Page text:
Former Keryx Exec’s Mission: Turn TG Into the Next Pharmacyclics

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Access Oncology, a company making cancer drugs that Weiss founded prior to joining Keryx. One of those drugs was perifosine, a colon cancer treatment that Access Oncology licensed from Zentaris (now known as Aeterna Zentaris) in 2002.

Weiss, however, didn’t bet the company on cancer drugs. Keryx also had a foot in the door in kidney ailments with sulodexide, which treats kidney damage that results from diabetes. Weiss wanted to leverage that drug with something complementary, hoping to one day selling the two in tandem.

Keryx found that opportunity in Taiwan from a company called Panion & BF Biotech, from which it licensed the rights to ferric citrate, a ferric iron-based compound taken orally that could be used to lower phosphate levels for kidney disease patients on dialysis, in 2005. The pull was obvious: Keryx could stack drugs combating kidney disorders while adding something far less risky than anything it had in development. Phosphate binders, after all, were already a proven commodity, as shown by Genzyme’s sevelamer hydrochloride (Renagel) and Shire’s lanthanum carbonate (Fosrenol).

“From the moment we licensed the drug, we knew that it worked,” he says. “Iron binds to phosphorus. You can do it in a test tube, you could do it in a water treatment plant, or you could do it in your gut.”

The deal was an immediate steal for Weiss: Keryx obtained the rights for “several hundred thousand dollars” and roughly a year later Keryx sold just the Japanese commercial rights to the drug to Japan Tabacco and Torii Pharmaceutical for $20 million upfront and another $80 million in milestones, he says. But it was also very fortunate. Sulodexide crashed and burned after flunking a late-stage clinical trial in 2008, and Weiss was out the following year, replaced by interim CEO Michael Tarnok and later Bentsur.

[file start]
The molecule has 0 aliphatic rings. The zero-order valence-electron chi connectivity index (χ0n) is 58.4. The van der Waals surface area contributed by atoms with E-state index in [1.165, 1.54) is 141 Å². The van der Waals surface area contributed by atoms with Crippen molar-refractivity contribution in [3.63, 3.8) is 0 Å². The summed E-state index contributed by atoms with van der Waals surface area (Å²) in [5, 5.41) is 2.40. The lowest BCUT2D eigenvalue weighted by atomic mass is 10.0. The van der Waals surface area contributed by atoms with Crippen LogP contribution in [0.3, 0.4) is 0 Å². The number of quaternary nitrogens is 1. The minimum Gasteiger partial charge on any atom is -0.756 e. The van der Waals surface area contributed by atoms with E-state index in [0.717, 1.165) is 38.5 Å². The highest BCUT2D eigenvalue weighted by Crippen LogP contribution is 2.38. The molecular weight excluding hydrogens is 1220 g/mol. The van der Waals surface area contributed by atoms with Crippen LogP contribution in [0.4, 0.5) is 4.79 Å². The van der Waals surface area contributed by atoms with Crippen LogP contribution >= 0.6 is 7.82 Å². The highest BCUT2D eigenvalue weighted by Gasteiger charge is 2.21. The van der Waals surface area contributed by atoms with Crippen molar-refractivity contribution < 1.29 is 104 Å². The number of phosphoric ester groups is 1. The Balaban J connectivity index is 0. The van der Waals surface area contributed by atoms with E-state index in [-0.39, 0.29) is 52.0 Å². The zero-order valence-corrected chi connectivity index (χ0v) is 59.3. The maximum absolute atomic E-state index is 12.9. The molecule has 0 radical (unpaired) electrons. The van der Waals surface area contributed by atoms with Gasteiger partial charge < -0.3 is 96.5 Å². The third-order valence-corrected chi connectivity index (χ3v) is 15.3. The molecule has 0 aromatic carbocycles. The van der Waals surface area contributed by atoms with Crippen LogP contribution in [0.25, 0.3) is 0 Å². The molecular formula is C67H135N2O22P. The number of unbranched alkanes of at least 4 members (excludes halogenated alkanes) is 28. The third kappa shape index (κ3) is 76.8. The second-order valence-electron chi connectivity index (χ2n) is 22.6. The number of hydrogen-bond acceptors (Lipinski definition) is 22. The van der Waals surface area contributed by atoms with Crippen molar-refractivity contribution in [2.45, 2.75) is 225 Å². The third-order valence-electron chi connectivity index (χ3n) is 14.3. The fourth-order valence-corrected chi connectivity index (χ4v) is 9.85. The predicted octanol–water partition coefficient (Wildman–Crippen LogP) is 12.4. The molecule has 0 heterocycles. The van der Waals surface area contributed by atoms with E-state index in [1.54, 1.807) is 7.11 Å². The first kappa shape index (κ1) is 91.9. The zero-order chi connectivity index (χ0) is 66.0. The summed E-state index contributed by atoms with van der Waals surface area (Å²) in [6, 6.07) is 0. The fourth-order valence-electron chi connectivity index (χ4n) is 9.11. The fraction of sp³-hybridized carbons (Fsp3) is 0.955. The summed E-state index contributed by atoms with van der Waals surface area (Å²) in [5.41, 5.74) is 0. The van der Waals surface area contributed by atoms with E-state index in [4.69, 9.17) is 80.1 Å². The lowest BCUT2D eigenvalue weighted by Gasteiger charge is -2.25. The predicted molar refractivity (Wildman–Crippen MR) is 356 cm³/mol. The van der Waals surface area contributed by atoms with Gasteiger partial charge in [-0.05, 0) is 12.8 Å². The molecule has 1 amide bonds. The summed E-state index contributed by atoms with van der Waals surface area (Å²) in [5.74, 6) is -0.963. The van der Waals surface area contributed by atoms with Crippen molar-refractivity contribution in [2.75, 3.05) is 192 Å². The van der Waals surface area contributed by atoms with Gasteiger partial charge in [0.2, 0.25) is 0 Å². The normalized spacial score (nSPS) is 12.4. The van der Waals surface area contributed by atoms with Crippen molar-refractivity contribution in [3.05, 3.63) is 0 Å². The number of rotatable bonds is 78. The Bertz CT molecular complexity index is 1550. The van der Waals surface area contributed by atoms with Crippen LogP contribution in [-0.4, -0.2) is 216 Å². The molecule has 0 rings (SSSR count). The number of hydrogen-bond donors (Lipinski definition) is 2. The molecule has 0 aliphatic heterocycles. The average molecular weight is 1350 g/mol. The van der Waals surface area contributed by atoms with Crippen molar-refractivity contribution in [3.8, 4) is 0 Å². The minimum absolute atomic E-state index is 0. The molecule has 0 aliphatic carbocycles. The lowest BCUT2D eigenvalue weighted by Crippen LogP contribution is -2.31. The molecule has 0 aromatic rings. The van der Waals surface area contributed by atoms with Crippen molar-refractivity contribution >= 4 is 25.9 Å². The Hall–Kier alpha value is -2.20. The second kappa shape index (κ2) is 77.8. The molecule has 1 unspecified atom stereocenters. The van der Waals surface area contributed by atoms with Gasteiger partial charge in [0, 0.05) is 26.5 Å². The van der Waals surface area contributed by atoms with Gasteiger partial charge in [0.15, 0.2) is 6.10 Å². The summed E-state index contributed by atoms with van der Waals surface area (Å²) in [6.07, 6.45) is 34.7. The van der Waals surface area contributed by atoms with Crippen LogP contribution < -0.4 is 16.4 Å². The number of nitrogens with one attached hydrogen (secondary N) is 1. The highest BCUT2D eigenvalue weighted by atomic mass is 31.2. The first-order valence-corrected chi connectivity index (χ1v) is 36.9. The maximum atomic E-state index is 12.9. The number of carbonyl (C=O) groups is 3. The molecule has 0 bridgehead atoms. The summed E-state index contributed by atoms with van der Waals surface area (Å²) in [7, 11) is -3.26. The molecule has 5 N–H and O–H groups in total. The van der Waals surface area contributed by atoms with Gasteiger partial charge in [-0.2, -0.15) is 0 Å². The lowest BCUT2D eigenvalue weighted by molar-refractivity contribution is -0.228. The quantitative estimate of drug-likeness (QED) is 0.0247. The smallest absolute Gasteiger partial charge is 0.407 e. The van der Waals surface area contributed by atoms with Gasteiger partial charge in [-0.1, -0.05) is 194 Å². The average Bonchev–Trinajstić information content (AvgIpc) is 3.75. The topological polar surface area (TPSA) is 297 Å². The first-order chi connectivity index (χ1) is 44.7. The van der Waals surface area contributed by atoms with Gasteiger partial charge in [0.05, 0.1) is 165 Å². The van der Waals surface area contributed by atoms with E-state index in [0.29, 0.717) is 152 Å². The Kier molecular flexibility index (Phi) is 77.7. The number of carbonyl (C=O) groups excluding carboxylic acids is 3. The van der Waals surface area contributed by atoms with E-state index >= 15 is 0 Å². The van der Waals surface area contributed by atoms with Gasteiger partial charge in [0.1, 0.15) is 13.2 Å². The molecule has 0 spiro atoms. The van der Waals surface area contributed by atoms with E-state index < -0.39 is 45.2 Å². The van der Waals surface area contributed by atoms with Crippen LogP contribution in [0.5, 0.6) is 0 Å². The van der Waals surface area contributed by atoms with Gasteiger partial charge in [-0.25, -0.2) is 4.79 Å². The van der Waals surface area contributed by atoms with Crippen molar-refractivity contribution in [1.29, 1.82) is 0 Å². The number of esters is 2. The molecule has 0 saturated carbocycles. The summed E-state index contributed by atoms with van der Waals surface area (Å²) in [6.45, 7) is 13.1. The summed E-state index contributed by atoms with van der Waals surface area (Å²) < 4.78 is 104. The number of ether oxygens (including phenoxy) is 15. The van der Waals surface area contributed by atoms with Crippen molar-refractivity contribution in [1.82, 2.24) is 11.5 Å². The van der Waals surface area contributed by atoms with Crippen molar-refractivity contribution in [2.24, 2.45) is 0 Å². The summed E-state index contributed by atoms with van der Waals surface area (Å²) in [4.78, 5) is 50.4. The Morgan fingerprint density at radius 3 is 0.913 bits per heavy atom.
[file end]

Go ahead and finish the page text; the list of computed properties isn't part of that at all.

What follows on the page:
For his part, Weiss claims to be the victim of his own success, in that when he took over Keryx, his goal was to work on multiple companies at one time.

“We started with no market cap and no one cared about the company so I could do whatever I wanted, and when we were a billion dollar market cap, the big large institutions wanted to make sure I was spending my time exclusively on Keryx,” he says.

So Weiss says he focused on getting ferric citrate and perifosine into late-stage trials, but didn’t want to stick around for the next three years to wait for the studies to bear fruit.

“I wanted to build new businesses,” he says. “It was the perfect time for me to exit, [and] it was the perfect opportunity to bring Ron Bentsur back into the company as CEO. So all the stars aligned perfectly for me to exit at a time when no one would care. “

Still, Weiss’ fingerprints are on the current-day Keryx. While perifosine flopped, Keryx’s entire future now rests on ferric citrate, which hit all of its goals in a late-stage clinical trial in January and could win FDA approval later this year.

Weiss, in the meantime, moved onto his next ventures. After setting up a hedge fund, New York-based Opus Point Partners, Weiss stumbled onto a French company called LFB Biotechnologies, which was looking to spin out some of its assets into a new company. In examining LFB’s assets, Weiss found an antibody targeting CD20—a cellular target found on the surface of B-cells—called ublituximab. Much like with phosphate binders, the drug was designed to go down a well-trodden path: Roche/Genentech’s blockbuster cancer drug rituximab (Rituxan) works the same way.

But Weiss was intrigued when he was shown … Next Page »

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